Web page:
It has been a busy, busy month. I am severely disappointed in my lack of posts this month, seeing as I have much to say on the topic of parenting. So, I made an executive decision to do one post a month on parenting skills. So get excited about that!
I’ve been reading The Power of Positive Parenting by Dr. Glenn Latham, and it’s a fantastic book. I highly recommend it. Parts of it are slightly dated, and his examples of how to handle certain situations are shamelessly cheesy, but he has really good advice that can be applied to any family. Anyhow, shortly after I wrote my post on spanking I read a chapter in his book on spanking. To my delight, he made a majority of the points that I made! I love when doctors agree with me!
He did mention one extra thing that is genius, so I thought I’d include it as well. Dr. Latham explains that when disciplining a child, it’s important to pay attention to what happens to the child’s behavior after the discipline is administered.
For example, let’s say Tommy fights with his sister 7 times a week. His parents have decided that this must stop, so it is decided that the punishment for fighting is sitting in time-out. If this punishment results in Tommy only fighting with his sister 5 times that week, and then only 3 times the week after that, the punishment has been successful because it has decreased the undesired behavior.
On the other hand, what if Tommy’s parents started using the punishment and found that Tommy was still fighting with his sister 7 times a week? Or what if Tommy started fighting with his sister 8 or 9 times a week? If a behavior continues or happens more often, this means that the “punishment” was actually reinforcing to the child–something about the punishment encouraged the child to keep misbehaving. How does that work out? Maybe Tommy likes the attention he gets from his mom when she puts him in time-out. Maybe he sees sitting in time-out as a small price to pay so long as his sister stops bugging him. Does that mean time-out is a bad punishment? No, it just means it doesn’t work for this kid in this situation. If a punishment doesn’t work, it’s time to try something different.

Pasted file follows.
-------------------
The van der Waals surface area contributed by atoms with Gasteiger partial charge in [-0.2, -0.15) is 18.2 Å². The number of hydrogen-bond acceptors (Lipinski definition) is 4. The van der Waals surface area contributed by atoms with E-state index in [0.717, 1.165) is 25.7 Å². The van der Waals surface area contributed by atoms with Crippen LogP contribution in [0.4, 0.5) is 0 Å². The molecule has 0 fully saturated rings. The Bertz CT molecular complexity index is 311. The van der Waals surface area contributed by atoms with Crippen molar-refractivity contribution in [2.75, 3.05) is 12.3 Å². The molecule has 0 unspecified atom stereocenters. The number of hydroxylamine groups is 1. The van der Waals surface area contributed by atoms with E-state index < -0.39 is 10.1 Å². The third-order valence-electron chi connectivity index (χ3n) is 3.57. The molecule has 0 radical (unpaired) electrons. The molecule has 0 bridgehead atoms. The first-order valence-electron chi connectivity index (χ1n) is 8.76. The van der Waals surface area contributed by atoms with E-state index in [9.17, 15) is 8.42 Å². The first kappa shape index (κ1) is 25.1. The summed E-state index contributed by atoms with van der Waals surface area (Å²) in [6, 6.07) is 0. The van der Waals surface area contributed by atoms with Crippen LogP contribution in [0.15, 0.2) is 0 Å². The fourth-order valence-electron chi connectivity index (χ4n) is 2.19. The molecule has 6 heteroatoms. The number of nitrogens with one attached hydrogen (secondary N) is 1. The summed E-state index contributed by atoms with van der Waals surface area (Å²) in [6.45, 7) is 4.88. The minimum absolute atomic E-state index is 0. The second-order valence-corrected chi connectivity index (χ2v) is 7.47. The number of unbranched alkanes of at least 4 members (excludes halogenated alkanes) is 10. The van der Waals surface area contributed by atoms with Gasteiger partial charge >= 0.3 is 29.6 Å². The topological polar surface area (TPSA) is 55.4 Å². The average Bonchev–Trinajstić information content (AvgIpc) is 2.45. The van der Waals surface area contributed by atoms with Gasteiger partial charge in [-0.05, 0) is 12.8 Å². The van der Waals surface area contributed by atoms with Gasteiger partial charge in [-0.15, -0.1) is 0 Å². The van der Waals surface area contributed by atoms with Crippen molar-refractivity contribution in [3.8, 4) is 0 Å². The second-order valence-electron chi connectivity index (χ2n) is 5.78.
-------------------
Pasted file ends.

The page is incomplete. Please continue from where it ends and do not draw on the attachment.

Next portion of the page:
Oddly enough, sometimes it never occurs to parents to change a punishment when it’s not working. Sometimes parents become so caught up in the idea of a punishment–that it should work–that they have a hard time accepting that it simply isn’t working. They think that sooner or later the punishment will change the child. This doesn’t make any sense. Dr. Latham uses this quote to explain, “If you’re always going to do what you’ve always done, you’re always going to get what you’ve always gotten.” In other words, if you don’t change anything about how you parent, how do you expect your child to magically change?
Now, in my spanking post I mentioned that people use spanking because it works. I need to clarify: Spanking works well short-term, but not so much in the long-run. Pain is a great short-term trainer, but a terrible long-term teacher. If you don’t believe me, consider this: A successful punishment decreases (or completely eliminates) bad behavior. If spanking was successful, a parent would find themselves spanking less and less, and perhaps stop spanking altogether because their children are such perfect angels. It might happen, but not probably not often. More often than not, a spanking gets the child to stop the misbehavior in that moment, but it doesn’t teach them not to repeat the misbehavior in the future. Thus, when the child does repeat the offense (and they will), all the parent remembers is that spanking got them to stop last time, so it will get them to stop again. This is not success, by any means. No matter how painful or unpleasant the punishment may be, it’s not successful if the child’s bad behavior doesn’t improve.
In my spanking post I promised to suggest some positive discipline strategies; don’t worry, they’re still coming!